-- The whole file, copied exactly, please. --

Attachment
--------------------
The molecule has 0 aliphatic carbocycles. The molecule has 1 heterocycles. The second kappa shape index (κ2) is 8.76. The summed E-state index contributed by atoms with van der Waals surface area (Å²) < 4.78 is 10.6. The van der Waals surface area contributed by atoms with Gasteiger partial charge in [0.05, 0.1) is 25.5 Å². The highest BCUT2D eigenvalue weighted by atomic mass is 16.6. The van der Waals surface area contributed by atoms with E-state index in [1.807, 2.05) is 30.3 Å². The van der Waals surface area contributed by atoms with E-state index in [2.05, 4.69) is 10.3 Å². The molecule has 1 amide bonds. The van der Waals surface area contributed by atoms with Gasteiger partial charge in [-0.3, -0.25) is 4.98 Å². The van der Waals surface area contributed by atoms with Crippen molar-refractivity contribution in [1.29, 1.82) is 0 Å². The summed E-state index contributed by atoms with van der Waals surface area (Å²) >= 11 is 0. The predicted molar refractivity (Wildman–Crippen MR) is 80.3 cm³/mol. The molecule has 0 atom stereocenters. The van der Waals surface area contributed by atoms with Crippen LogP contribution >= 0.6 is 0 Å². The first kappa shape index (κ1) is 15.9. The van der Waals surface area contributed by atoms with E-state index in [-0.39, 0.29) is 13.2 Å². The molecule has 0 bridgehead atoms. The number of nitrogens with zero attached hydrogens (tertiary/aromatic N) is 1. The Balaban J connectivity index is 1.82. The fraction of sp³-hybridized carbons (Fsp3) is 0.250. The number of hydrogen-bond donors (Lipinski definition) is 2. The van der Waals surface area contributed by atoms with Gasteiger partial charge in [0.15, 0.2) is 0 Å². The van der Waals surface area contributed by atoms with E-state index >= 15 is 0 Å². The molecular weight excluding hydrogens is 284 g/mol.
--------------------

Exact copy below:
The molecule has 0 aliphatic carbocycles. The molecule has 1 heterocycles. The second kappa shape index (κ2) is 8.76. The summed E-state index contributed by atoms with van der Waals surface area (Å²) < 4.78 is 10.6. The van der Waals surface area contributed by atoms with Gasteiger partial charge in [0.05, 0.1) is 25.5 Å². The highest BCUT2D eigenvalue weighted by atomic mass is 16.6. The van der Waals surface area contributed by atoms with E-state index in [1.807, 2.05) is 30.3 Å². The van der Waals surface area contributed by atoms with E-state index in [2.05, 4.69) is 10.3 Å². The molecule has 1 amide bonds. The van der Waals surface area contributed by atoms with Gasteiger partial charge in [-0.3, -0.25) is 4.98 Å². The van der Waals surface area contributed by atoms with Crippen molar-refractivity contribution in [1.29, 1.82) is 0 Å². The summed E-state index contributed by atoms with van der Waals surface area (Å²) >= 11 is 0. The predicted molar refractivity (Wildman–Crippen MR) is 80.3 cm³/mol. The molecule has 0 atom stereocenters. The van der Waals surface area contributed by atoms with Crippen LogP contribution >= 0.6 is 0 Å². The first kappa shape index (κ1) is 15.9. The van der Waals surface area contributed by atoms with E-state index in [-0.39, 0.29) is 13.2 Å². The molecule has 0 bridgehead atoms. The number of nitrogens with zero attached hydrogens (tertiary/aromatic N) is 1. The Balaban J connectivity index is 1.82. The fraction of sp³-hybridized carbons (Fsp3) is 0.250. The number of hydrogen-bond donors (Lipinski definition) is 2. The van der Waals surface area contributed by atoms with Gasteiger partial charge in [0.15, 0.2) is 0 Å². The van der Waals surface area contributed by atoms with E-state index >= 15 is 0 Å². The molecular weight excluding hydrogens is 284 g/mol.